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Unread 10-17-2020, 11:06 AM   #31
cbaum
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Quick question. My subfloor appears to be OBS and I will be removing 7/8” concrete underlayment and building the floor back up to accommodate a curbless shower.

Would I benefit in any way by paying extra for tongue and groove plywood when building up? Not sure it would give me any additional benefits but wanted to get opinions. Otherwise I’ll just grab some OBS boards.
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Unread 10-17-2020, 02:27 PM   #32
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If the existing OSB subfloor is T&G then no, the second layer need not be T&G.

I do suggest, however that the 2nd layer be plywood, not OSB. OSB tends to swell more if it becomes wet, and I believe I read that the TCNA recommends plywood over OSB for a subfloor application.

That plywood should have a face grade not less than "C", and be exposure 1/EXP. Exposure 1 means that that the glue used to laminate the plys can tolerate some moisture exposure.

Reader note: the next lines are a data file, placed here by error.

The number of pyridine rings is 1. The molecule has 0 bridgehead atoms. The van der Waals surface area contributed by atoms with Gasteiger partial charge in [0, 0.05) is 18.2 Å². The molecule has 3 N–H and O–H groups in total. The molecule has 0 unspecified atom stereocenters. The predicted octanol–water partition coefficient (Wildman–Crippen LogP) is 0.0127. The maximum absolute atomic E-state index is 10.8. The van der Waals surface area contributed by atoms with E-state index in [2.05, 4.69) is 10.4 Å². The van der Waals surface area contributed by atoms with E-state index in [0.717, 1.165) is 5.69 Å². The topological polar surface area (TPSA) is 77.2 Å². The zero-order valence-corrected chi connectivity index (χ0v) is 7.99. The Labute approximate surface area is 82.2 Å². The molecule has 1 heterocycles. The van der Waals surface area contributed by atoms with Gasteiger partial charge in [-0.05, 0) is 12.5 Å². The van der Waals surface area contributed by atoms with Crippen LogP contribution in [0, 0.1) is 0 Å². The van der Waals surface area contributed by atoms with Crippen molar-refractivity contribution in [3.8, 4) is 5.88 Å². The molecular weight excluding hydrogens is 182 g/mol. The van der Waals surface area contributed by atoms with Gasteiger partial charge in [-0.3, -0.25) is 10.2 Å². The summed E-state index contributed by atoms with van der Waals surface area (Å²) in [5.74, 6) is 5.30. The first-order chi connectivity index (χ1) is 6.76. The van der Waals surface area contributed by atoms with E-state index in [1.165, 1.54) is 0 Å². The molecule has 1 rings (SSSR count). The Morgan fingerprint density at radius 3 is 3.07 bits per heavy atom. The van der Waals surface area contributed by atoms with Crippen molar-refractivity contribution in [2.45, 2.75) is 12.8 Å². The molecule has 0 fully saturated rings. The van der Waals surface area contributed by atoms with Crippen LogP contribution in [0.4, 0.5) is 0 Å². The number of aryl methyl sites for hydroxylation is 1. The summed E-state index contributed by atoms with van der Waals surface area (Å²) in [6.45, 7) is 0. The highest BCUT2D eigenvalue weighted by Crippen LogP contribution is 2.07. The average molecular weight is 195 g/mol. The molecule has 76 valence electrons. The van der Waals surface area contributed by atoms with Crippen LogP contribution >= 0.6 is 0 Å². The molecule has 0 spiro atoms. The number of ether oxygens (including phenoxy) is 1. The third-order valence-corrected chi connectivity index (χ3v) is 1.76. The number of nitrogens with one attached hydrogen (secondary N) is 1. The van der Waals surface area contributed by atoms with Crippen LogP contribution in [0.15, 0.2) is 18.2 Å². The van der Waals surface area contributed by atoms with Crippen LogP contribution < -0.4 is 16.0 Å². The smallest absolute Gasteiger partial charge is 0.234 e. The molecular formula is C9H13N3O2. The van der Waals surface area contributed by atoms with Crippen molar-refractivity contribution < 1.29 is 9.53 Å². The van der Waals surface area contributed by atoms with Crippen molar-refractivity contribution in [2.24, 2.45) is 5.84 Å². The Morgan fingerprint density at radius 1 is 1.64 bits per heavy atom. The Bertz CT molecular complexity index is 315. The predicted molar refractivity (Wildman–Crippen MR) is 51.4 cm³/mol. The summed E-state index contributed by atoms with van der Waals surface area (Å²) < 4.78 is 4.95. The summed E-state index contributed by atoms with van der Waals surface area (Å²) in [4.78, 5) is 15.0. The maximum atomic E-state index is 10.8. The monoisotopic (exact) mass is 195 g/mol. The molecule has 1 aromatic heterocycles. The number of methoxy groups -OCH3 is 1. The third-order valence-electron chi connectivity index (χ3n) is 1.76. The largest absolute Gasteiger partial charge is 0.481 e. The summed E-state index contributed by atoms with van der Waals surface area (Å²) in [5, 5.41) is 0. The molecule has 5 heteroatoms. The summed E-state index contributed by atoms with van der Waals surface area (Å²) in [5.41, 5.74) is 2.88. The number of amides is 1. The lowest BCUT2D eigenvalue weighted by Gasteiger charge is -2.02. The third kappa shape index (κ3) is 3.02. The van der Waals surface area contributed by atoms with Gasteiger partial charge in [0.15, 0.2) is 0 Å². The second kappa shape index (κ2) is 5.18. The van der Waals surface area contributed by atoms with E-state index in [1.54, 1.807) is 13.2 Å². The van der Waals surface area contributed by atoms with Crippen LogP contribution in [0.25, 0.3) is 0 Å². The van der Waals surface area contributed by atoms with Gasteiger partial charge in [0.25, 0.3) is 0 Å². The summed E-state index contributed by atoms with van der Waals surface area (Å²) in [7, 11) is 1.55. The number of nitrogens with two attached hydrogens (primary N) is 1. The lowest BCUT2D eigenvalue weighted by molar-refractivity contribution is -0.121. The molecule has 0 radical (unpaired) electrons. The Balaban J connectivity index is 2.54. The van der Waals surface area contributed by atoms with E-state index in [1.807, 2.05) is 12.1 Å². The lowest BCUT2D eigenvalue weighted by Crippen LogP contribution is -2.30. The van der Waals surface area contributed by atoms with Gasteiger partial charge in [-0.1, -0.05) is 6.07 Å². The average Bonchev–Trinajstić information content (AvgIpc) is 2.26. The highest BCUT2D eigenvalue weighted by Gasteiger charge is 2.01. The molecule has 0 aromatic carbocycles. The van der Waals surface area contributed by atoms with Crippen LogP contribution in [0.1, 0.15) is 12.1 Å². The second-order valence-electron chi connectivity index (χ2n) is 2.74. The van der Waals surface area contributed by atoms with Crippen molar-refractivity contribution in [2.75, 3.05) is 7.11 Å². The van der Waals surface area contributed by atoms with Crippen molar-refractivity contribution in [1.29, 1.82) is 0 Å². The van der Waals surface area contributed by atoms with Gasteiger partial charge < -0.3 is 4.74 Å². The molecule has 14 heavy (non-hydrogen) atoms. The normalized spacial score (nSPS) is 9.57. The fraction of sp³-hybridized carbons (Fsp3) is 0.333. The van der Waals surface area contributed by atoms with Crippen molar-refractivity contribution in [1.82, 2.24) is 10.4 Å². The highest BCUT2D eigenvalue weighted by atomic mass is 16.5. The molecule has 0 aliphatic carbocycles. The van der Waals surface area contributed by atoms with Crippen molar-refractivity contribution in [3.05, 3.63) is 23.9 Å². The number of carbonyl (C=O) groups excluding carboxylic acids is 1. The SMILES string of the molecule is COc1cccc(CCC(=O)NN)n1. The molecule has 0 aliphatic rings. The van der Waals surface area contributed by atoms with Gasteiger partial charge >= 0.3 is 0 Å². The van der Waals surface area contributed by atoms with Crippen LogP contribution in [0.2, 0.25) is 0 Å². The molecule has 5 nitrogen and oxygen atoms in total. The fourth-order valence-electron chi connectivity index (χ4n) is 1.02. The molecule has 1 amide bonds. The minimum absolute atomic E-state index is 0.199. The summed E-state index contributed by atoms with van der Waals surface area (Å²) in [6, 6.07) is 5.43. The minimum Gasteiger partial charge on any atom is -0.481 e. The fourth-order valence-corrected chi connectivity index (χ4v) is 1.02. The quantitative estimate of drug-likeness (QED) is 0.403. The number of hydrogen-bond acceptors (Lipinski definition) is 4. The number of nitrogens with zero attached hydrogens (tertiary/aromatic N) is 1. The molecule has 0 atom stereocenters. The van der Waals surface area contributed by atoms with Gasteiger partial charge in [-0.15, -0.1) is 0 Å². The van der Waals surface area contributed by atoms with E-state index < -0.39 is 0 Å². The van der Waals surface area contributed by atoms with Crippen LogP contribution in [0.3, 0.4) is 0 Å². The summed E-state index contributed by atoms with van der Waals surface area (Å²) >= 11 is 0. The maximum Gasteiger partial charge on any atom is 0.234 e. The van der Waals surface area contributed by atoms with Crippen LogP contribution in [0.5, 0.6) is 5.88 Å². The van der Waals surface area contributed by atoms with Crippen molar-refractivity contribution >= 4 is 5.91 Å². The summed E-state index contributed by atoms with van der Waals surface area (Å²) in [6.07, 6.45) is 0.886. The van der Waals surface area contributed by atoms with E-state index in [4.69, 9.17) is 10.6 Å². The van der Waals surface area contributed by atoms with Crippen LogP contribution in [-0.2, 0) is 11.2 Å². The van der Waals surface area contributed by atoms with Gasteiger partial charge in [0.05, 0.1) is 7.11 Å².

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Unread 10-20-2020, 07:53 AM   #33
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Plywood noted. Thanks!

Well I'm down to the nitty gritty details now. I can't decide what to do for soap/shampoo storage. I believe my options are
-corner shelves (like schluter shelf-e)
-niche
-fully built-out ledge
- floating shelf

If I wanted something like schluter shelves I only have one corner to do it in and I'd probably need 3? Plus they are kinda pricey at $70 each. I'd have $210 into small metal corner shelves?? But they are super easy to install and waterproofing is minimal.

I think I DON'T want a shower niche. My concern is I am not sure I could tile it properly to look good and I just don't love them. Plus the big wall in my shower is an external wall so I think space with insulation would be an issue. Id' have to go on the 34" wall which will have the valve and such on it. Not a ton of room to work with there.

I guess I'm down to a built-out ledge or a floating shelf?

A ledge couldn't go all the way across either wall because it would hit the glass panel on either side. So a corner ledge that is maybe 8x8 that sits maybe 48" high?